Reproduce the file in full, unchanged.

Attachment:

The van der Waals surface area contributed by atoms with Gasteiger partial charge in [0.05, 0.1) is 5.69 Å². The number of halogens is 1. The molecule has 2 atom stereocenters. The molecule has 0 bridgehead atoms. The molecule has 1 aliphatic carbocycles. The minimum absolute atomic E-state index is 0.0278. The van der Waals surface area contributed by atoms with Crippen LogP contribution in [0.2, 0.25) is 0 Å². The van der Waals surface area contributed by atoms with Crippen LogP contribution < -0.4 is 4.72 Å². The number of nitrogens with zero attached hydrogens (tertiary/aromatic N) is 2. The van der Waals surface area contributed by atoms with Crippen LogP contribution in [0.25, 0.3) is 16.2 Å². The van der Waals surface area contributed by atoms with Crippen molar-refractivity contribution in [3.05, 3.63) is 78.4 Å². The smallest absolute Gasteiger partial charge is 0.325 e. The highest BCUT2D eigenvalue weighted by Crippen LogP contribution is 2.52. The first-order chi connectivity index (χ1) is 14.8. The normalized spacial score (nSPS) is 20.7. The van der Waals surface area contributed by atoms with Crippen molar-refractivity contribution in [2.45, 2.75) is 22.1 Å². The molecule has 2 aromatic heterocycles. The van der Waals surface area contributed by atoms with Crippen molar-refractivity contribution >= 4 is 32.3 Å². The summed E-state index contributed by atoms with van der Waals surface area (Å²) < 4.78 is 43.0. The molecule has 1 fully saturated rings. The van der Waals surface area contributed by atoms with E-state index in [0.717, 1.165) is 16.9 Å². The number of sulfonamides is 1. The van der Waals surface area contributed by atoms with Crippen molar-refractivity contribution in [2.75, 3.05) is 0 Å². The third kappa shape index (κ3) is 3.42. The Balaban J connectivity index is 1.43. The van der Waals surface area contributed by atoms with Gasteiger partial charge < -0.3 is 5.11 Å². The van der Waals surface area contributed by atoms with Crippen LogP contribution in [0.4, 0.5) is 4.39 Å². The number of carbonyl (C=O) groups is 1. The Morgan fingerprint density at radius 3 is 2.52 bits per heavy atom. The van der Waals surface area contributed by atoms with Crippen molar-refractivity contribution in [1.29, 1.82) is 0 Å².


The van der Waals surface area contributed by atoms with Gasteiger partial charge in [0.05, 0.1) is 5.69 Å². The number of halogens is 1. The molecule has 2 atom stereocenters. The molecule has 0 bridgehead atoms. The molecule has 1 aliphatic carbocycles. The minimum absolute atomic E-state index is 0.0278. The van der Waals surface area contributed by atoms with Crippen LogP contribution in [0.2, 0.25) is 0 Å². The van der Waals surface area contributed by atoms with Crippen LogP contribution < -0.4 is 4.72 Å². The number of nitrogens with zero attached hydrogens (tertiary/aromatic N) is 2. The van der Waals surface area contributed by atoms with Crippen LogP contribution in [0.25, 0.3) is 16.2 Å². The van der Waals surface area contributed by atoms with Crippen molar-refractivity contribution in [3.05, 3.63) is 78.4 Å². The smallest absolute Gasteiger partial charge is 0.325 e. The highest BCUT2D eigenvalue weighted by Crippen LogP contribution is 2.52. The first-order chi connectivity index (χ1) is 14.8. The normalized spacial score (nSPS) is 20.7. The van der Waals surface area contributed by atoms with Crippen molar-refractivity contribution in [2.45, 2.75) is 22.1 Å². The molecule has 2 aromatic heterocycles. The van der Waals surface area contributed by atoms with Crippen molar-refractivity contribution >= 4 is 32.3 Å². The summed E-state index contributed by atoms with van der Waals surface area (Å²) < 4.78 is 43.0. The molecule has 1 fully saturated rings. The van der Waals surface area contributed by atoms with E-state index in [0.717, 1.165) is 16.9 Å². The number of sulfonamides is 1. The van der Waals surface area contributed by atoms with Crippen molar-refractivity contribution in [2.75, 3.05) is 0 Å². The third kappa shape index (κ3) is 3.42. The Balaban J connectivity index is 1.43. The van der Waals surface area contributed by atoms with Gasteiger partial charge < -0.3 is 5.11 Å². The van der Waals surface area contributed by atoms with Crippen LogP contribution in [0.4, 0.5) is 4.39 Å². The number of carbonyl (C=O) groups is 1. The Morgan fingerprint density at radius 3 is 2.52 bits per heavy atom. The van der Waals surface area contributed by atoms with Crippen molar-refractivity contribution in [1.29, 1.82) is 0 Å².